It takes many South African youngsters years after finishing high school to discover where their true passions and purpose lie.
Babalwa Sokupha, on the other hand, has managed to overcome the harrowing challenge of “figuring out one’s life” by finding his footing as a livestock farmer in the North West. And he’s only 16 years old!
Together with his father, Phumzile Sokupha (53), the teen farmer works the lands of a thriving 320-hectare livestock farming enterprise boasting cattle, goats and sheep near the provincial hub of Mahikeng.
“It was hard for me not to get infected by my dad’s passion. I grew up hearing stories about my forefathers’ farming adventures in the villages. My grandfather was a subsistence farmer, and his father before him. My dad and I are carrying that legacy to the next level,” a proud Sokupha Jnr says.
Although he farms with various types of livestock, the farming teen reveals that he is most passionate about sheep.
“They are easier to manage compared to cattle. You get more quantity as well. I look up to my dad, but I wanted to do something different from what he does.”
Sokupha is the youngest of four children and is the only one to take a liking to the agricultural industry, his mentor and father discloses.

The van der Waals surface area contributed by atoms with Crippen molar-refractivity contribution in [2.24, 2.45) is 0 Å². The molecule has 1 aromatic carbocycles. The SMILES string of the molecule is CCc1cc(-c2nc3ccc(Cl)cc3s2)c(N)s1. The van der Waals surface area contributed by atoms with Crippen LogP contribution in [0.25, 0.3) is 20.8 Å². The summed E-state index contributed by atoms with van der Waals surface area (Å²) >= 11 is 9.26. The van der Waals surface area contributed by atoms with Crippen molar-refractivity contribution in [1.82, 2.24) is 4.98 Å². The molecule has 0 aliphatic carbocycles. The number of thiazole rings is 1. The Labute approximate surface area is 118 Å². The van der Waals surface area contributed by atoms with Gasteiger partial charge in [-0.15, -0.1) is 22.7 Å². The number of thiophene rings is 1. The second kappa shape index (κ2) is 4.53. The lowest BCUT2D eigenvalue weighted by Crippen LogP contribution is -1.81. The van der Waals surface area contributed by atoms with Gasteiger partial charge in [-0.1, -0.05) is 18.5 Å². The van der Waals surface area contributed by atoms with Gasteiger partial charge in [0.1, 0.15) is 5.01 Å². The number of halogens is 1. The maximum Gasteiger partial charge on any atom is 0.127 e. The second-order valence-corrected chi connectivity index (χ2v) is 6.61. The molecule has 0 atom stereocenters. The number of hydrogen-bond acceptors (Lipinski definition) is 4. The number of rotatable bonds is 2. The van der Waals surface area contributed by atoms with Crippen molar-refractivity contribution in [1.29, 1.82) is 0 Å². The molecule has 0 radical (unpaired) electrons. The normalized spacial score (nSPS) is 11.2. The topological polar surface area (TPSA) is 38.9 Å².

“There was no hope for my two (older) boys and daughter as they had already been through all the stages of adolescence. Babalwa was still very young and much more impressionable. From a young age you would see his love for the farm animals in his eyes,” Sokupha Snr says.
‘It was hard not for me to get infected by my dad’s passion.’
His elder siblings have only recently begun showing interest in the family business, Sokupha Jnr quips. “Back in the days they didn’t really care, but because of me they have started enjoying farming.”
As the youngest member of the Sokupha clan grew older, so did his curiosity, says the farming patriarch. He remembers a young Babalwa not granting him a single moment of peace without one of two things when he returned a busy day’s work.
“Yoh, this boy used to bully me into a corner; it was either a Farmer’s Weekly or a visit to the farm. I knew that would be my access card to enter my own home and relax after a busy day,” he bursts into laughter.
“Even on weekends, there were many instances where I went to the farm and did not even need to be there, but I went because Babalwa wanted to go. Sometimes we would get there, and I would not even see what he wanted us to do on the farm,” he says with a deep sigh.